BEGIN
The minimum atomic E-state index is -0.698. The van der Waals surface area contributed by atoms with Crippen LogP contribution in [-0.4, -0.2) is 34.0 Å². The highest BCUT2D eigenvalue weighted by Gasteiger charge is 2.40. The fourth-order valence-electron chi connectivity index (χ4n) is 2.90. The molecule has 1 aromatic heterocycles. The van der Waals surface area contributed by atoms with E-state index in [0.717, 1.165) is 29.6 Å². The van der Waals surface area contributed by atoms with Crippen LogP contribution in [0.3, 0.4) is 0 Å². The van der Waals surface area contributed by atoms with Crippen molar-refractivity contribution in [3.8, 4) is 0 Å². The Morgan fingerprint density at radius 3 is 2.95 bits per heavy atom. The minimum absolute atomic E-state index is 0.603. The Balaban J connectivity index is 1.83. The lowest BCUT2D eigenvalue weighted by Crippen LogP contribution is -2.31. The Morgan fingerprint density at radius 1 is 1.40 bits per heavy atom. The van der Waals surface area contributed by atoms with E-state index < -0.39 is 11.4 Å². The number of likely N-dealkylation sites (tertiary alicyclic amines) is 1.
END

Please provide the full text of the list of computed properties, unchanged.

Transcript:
The minimum atomic E-state index is -0.698. The van der Waals surface area contributed by atoms with Crippen LogP contribution in [-0.4, -0.2) is 34.0 Å². The highest BCUT2D eigenvalue weighted by Gasteiger charge is 2.40. The fourth-order valence-electron chi connectivity index (χ4n) is 2.90. The molecule has 1 aromatic heterocycles. The van der Waals surface area contributed by atoms with E-state index in [0.717, 1.165) is 29.6 Å². The van der Waals surface area contributed by atoms with Crippen LogP contribution in [0.3, 0.4) is 0 Å². The van der Waals surface area contributed by atoms with Crippen molar-refractivity contribution in [3.8, 4) is 0 Å². The Morgan fingerprint density at radius 3 is 2.95 bits per heavy atom. The minimum absolute atomic E-state index is 0.603. The Balaban J connectivity index is 1.83. The lowest BCUT2D eigenvalue weighted by Crippen LogP contribution is -2.31. The Morgan fingerprint density at radius 1 is 1.40 bits per heavy atom. The van der Waals surface area contributed by atoms with E-state index < -0.39 is 11.4 Å². The number of likely N-dealkylation sites (tertiary alicyclic amines) is 1.